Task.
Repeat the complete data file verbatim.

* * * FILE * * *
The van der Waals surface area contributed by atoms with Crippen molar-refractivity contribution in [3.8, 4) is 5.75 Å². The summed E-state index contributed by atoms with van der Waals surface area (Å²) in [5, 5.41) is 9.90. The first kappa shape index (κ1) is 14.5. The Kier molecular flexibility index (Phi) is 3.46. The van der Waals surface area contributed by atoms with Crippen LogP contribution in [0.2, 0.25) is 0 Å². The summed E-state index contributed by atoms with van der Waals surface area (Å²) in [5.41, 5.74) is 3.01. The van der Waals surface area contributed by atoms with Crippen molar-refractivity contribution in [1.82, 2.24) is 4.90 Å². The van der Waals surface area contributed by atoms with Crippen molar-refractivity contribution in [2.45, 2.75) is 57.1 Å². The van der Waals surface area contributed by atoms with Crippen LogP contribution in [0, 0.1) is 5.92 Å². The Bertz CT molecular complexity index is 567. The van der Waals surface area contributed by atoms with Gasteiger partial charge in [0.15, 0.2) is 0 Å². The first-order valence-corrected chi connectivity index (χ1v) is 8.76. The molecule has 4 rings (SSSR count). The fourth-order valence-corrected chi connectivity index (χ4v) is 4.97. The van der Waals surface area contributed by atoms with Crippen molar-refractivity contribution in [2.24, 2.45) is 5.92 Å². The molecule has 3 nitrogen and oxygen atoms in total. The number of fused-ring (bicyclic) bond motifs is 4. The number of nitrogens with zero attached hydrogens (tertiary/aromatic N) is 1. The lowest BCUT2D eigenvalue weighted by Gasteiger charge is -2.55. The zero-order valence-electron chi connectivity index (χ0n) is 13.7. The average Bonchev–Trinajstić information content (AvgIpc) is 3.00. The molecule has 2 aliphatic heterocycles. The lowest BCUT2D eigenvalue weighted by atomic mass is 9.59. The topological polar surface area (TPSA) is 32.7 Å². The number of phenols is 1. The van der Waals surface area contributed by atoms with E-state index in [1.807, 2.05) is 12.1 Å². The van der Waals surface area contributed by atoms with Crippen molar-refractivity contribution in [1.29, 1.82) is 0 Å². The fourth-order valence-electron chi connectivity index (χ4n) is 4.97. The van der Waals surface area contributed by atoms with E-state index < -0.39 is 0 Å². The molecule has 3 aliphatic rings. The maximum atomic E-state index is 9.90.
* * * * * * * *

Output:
The van der Waals surface area contributed by atoms with Crippen molar-refractivity contribution in [3.8, 4) is 5.75 Å². The summed E-state index contributed by atoms with van der Waals surface area (Å²) in [5, 5.41) is 9.90. The first kappa shape index (κ1) is 14.5. The Kier molecular flexibility index (Phi) is 3.46. The van der Waals surface area contributed by atoms with Crippen LogP contribution in [0.2, 0.25) is 0 Å². The summed E-state index contributed by atoms with van der Waals surface area (Å²) in [5.41, 5.74) is 3.01. The van der Waals surface area contributed by atoms with Crippen molar-refractivity contribution in [1.82, 2.24) is 4.90 Å². The van der Waals surface area contributed by atoms with Crippen molar-refractivity contribution in [2.45, 2.75) is 57.1 Å². The van der Waals surface area contributed by atoms with Crippen LogP contribution in [0, 0.1) is 5.92 Å². The Bertz CT molecular complexity index is 567. The van der Waals surface area contributed by atoms with Gasteiger partial charge in [0.15, 0.2) is 0 Å². The first-order valence-corrected chi connectivity index (χ1v) is 8.76. The molecule has 4 rings (SSSR count). The fourth-order valence-corrected chi connectivity index (χ4v) is 4.97. The van der Waals surface area contributed by atoms with Crippen molar-refractivity contribution in [2.24, 2.45) is 5.92 Å². The molecule has 3 nitrogen and oxygen atoms in total. The number of fused-ring (bicyclic) bond motifs is 4. The number of nitrogens with zero attached hydrogens (tertiary/aromatic N) is 1. The lowest BCUT2D eigenvalue weighted by Gasteiger charge is -2.55. The zero-order valence-electron chi connectivity index (χ0n) is 13.7. The average Bonchev–Trinajstić information content (AvgIpc) is 3.00. The molecule has 2 aliphatic heterocycles. The lowest BCUT2D eigenvalue weighted by atomic mass is 9.59. The topological polar surface area (TPSA) is 32.7 Å². The number of phenols is 1. The van der Waals surface area contributed by atoms with E-state index in [1.807, 2.05) is 12.1 Å². The van der Waals surface area contributed by atoms with Crippen molar-refractivity contribution in [1.29, 1.82) is 0 Å². The fourth-order valence-electron chi connectivity index (χ4n) is 4.97. The van der Waals surface area contributed by atoms with E-state index < -0.39 is 0 Å². The molecule has 3 aliphatic rings. The maximum atomic E-state index is 9.90.